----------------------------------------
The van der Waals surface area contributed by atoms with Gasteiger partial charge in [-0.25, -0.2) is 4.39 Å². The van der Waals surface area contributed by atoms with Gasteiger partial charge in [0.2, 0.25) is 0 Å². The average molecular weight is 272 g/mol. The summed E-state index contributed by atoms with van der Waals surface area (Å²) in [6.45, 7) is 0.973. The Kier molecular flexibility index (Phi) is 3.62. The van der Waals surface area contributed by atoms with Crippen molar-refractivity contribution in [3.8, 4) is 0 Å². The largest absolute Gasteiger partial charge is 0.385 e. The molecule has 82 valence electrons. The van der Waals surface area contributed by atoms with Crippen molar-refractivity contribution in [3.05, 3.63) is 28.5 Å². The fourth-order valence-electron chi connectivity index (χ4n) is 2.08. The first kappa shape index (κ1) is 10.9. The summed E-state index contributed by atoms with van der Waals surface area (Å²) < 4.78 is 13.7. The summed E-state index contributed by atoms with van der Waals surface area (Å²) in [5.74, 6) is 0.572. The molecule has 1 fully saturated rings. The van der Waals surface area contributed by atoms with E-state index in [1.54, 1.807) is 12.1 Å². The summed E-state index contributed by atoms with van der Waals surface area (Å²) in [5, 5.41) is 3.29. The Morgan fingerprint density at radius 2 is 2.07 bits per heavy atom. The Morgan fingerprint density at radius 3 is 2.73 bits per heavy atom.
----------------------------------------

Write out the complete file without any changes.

The van der Waals surface area contributed by atoms with Gasteiger partial charge in [-0.25, -0.2) is 4.39 Å². The van der Waals surface area contributed by atoms with Gasteiger partial charge in [0.2, 0.25) is 0 Å². The average molecular weight is 272 g/mol. The summed E-state index contributed by atoms with van der Waals surface area (Å²) in [6.45, 7) is 0.973. The Kier molecular flexibility index (Phi) is 3.62. The van der Waals surface area contributed by atoms with Crippen molar-refractivity contribution in [3.8, 4) is 0 Å². The largest absolute Gasteiger partial charge is 0.385 e. The molecule has 82 valence electrons. The van der Waals surface area contributed by atoms with Crippen molar-refractivity contribution in [3.05, 3.63) is 28.5 Å². The fourth-order valence-electron chi connectivity index (χ4n) is 2.08. The first kappa shape index (κ1) is 10.9. The summed E-state index contributed by atoms with van der Waals surface area (Å²) < 4.78 is 13.7. The summed E-state index contributed by atoms with van der Waals surface area (Å²) in [5.74, 6) is 0.572. The molecule has 1 fully saturated rings. The van der Waals surface area contributed by atoms with E-state index in [1.54, 1.807) is 12.1 Å². The summed E-state index contributed by atoms with van der Waals surface area (Å²) in [5, 5.41) is 3.29. The Morgan fingerprint density at radius 2 is 2.07 bits per heavy atom. The Morgan fingerprint density at radius 3 is 2.73 bits per heavy atom.